New tenancy rules, which came into force on 1st October 2018, resulted in any shared home occupied by a minimum of five residents from at least two different families coming under mandatory licensing regulations for HMO (Houses in Multiple Occupation). Many landlords let out shared homes, and as the former three-storey rule is now void, even bungalows can now be included within the mandatory licensing scheme for HMOs. This could result in some landlords spending thousands to bring their rental properties up to the correct room size requirements and safety standards for HMOs, installing features such as hard-wired fire alarms and fire doors.

Previously, any rental property housing a minimum of five unrelated tenants was classed as an HMO, but it did not necessarily need a license unless it contained three storeys. With the new rules implemented, local authorities have the power to impose their own interpretations of these rules, which are already typically demanding.

Now, landlords are faced with a dilemma: do they apply for the licence, sacrifice a large investment and increase their costs, or do they evict a number of tenants to bring the property’s occupancy level under five, which would cause a loss of income. In both scenarios, landlords may be obliged to increase rents to recover some loss of income.

The new standards in minimum room sizes will result in alterations needed to rental properties in some cases, which could be considerable. If these changes cannot be made, some tenants will be forced to move out of HMOs. Since 1st October, it is estimated that an extra 160,000 homes will be covered by the new mandatory licensing rules, where landlords should have already applied for licenses and taken necessary changes to ensure compliance with the new requirements. Under these rule changes, many more rental homes will also need to be certified and inspected by local authorities.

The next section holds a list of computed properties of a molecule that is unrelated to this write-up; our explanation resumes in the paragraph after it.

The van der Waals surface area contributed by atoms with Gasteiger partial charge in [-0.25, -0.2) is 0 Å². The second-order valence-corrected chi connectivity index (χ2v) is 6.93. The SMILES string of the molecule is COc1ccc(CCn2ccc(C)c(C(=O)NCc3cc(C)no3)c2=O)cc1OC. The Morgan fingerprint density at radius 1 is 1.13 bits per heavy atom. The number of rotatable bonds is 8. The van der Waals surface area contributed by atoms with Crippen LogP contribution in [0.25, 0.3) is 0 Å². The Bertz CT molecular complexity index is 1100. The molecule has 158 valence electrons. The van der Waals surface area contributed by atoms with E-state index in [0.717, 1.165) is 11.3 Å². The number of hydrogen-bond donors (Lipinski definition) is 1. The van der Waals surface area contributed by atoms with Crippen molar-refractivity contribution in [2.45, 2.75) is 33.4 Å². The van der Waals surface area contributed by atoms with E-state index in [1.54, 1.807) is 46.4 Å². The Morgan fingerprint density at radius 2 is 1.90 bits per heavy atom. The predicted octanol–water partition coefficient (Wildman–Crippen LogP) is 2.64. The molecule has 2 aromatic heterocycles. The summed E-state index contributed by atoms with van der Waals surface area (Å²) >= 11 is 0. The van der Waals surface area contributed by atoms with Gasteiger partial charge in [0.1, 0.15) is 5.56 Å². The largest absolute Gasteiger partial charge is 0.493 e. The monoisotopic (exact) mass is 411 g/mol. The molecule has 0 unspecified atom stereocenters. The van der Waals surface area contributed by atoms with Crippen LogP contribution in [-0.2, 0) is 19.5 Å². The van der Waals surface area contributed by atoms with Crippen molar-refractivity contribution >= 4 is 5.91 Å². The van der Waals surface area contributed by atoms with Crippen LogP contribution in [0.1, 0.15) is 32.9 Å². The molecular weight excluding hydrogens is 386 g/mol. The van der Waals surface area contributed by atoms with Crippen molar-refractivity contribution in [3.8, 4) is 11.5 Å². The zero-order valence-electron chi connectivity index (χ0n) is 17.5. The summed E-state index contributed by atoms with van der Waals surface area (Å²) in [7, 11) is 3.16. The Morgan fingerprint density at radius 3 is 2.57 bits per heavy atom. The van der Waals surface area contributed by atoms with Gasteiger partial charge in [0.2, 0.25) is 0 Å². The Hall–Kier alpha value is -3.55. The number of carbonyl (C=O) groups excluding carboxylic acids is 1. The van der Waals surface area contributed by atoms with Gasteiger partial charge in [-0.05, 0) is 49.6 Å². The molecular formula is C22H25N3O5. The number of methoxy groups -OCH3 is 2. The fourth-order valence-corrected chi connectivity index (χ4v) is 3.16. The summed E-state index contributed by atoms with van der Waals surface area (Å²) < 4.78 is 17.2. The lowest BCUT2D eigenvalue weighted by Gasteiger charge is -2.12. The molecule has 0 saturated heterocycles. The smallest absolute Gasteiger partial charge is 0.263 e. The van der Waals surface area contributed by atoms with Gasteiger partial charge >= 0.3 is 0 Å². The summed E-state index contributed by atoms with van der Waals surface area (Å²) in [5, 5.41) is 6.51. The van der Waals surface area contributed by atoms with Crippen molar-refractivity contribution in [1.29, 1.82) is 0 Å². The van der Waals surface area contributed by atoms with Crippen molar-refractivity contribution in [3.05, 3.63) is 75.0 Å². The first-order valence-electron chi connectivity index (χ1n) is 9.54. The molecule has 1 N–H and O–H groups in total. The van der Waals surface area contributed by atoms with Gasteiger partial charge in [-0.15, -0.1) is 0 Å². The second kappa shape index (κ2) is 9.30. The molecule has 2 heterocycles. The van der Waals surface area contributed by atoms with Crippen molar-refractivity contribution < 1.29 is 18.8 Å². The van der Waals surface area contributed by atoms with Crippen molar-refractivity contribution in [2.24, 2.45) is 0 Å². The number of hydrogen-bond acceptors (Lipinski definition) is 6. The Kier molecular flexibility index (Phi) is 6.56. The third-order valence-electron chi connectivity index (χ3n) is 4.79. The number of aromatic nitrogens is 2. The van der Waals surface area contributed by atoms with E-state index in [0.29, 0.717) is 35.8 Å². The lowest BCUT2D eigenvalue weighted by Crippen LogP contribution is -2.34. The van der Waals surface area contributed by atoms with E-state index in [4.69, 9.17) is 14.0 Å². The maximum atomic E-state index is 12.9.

Often, renters see living within an HMO as a more affordable option, and are content to overlook small room sizes and poor conditions, typical of many shared houses, if they are on lower incomes or saving for a deposit. However, with the government’s ambitions to improve the conditions of HMOs, renting a shared home is unlikely to remain a much cheaper option in the future.

Tenants have found that as property prices are so extortionately high, saving for a deposit is a long and difficult process, where rents for one bedroom flats are too expensive to save any money. Many tenants find that the only way to afford to save a deposit is to rent a room in an HMO. Houses in multiple occupation are a sociable approach to renting, but the property quality can vary, for example, carpets are often not fitted, and leaks and damaged kitchen units can occur in the worst cases.

If rent costs rise due to the new legislation, many tenants within HMOs will struggle to afford rent, as they simply do not have the extra cash. The Centre for Economics and Business Research has estimated that the new licencing scheme will likely cost each landlord £1,200, a massive £95 million in total.

The new legislation applies to properties located in England, and focuses on safety issues and improving the conditions of HMOs.

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